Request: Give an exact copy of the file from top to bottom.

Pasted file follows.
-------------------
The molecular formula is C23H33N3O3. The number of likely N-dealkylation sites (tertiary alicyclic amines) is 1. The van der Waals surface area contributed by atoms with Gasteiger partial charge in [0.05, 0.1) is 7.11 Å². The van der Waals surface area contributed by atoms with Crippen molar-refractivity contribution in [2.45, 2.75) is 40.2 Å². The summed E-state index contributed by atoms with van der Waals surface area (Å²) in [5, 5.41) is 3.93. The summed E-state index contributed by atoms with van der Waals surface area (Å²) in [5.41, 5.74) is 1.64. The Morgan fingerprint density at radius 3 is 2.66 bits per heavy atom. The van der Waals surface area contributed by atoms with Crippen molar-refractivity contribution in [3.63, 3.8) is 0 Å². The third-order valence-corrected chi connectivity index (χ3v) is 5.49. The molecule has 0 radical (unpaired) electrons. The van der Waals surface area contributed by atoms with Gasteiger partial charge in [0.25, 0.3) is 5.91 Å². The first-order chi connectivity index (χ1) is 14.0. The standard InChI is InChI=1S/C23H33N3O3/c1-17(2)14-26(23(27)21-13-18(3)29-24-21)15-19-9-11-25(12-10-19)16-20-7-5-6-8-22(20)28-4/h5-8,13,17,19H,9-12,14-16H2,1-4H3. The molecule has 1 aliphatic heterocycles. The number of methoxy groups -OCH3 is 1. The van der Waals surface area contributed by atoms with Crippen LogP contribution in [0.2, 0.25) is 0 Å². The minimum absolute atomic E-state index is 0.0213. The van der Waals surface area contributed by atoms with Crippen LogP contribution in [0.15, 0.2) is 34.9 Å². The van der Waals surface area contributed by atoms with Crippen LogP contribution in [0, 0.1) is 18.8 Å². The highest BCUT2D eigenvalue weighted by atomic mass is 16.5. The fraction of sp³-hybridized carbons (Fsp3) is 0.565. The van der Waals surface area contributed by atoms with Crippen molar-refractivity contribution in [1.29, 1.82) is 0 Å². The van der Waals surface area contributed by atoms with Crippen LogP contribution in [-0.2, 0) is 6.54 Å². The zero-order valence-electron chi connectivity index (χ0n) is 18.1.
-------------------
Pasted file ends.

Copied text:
The molecular formula is C23H33N3O3. The number of likely N-dealkylation sites (tertiary alicyclic amines) is 1. The van der Waals surface area contributed by atoms with Gasteiger partial charge in [0.05, 0.1) is 7.11 Å². The van der Waals surface area contributed by atoms with Crippen molar-refractivity contribution in [2.45, 2.75) is 40.2 Å². The summed E-state index contributed by atoms with van der Waals surface area (Å²) in [5, 5.41) is 3.93. The summed E-state index contributed by atoms with van der Waals surface area (Å²) in [5.41, 5.74) is 1.64. The Morgan fingerprint density at radius 3 is 2.66 bits per heavy atom. The van der Waals surface area contributed by atoms with Crippen molar-refractivity contribution in [3.63, 3.8) is 0 Å². The third-order valence-corrected chi connectivity index (χ3v) is 5.49. The molecule has 0 radical (unpaired) electrons. The van der Waals surface area contributed by atoms with Gasteiger partial charge in [0.25, 0.3) is 5.91 Å². The first-order chi connectivity index (χ1) is 14.0. The standard InChI is InChI=1S/C23H33N3O3/c1-17(2)14-26(23(27)21-13-18(3)29-24-21)15-19-9-11-25(12-10-19)16-20-7-5-6-8-22(20)28-4/h5-8,13,17,19H,9-12,14-16H2,1-4H3. The molecule has 1 aliphatic heterocycles. The number of methoxy groups -OCH3 is 1. The van der Waals surface area contributed by atoms with Crippen LogP contribution in [0.2, 0.25) is 0 Å². The minimum absolute atomic E-state index is 0.0213. The van der Waals surface area contributed by atoms with Crippen LogP contribution in [0.15, 0.2) is 34.9 Å². The van der Waals surface area contributed by atoms with Crippen LogP contribution in [0, 0.1) is 18.8 Å². The highest BCUT2D eigenvalue weighted by atomic mass is 16.5. The fraction of sp³-hybridized carbons (Fsp3) is 0.565. The van der Waals surface area contributed by atoms with Crippen molar-refractivity contribution in [1.29, 1.82) is 0 Å². The van der Waals surface area contributed by atoms with Crippen LogP contribution in [-0.2, 0) is 6.54 Å². The zero-order valence-electron chi connectivity index (χ0n) is 18.1.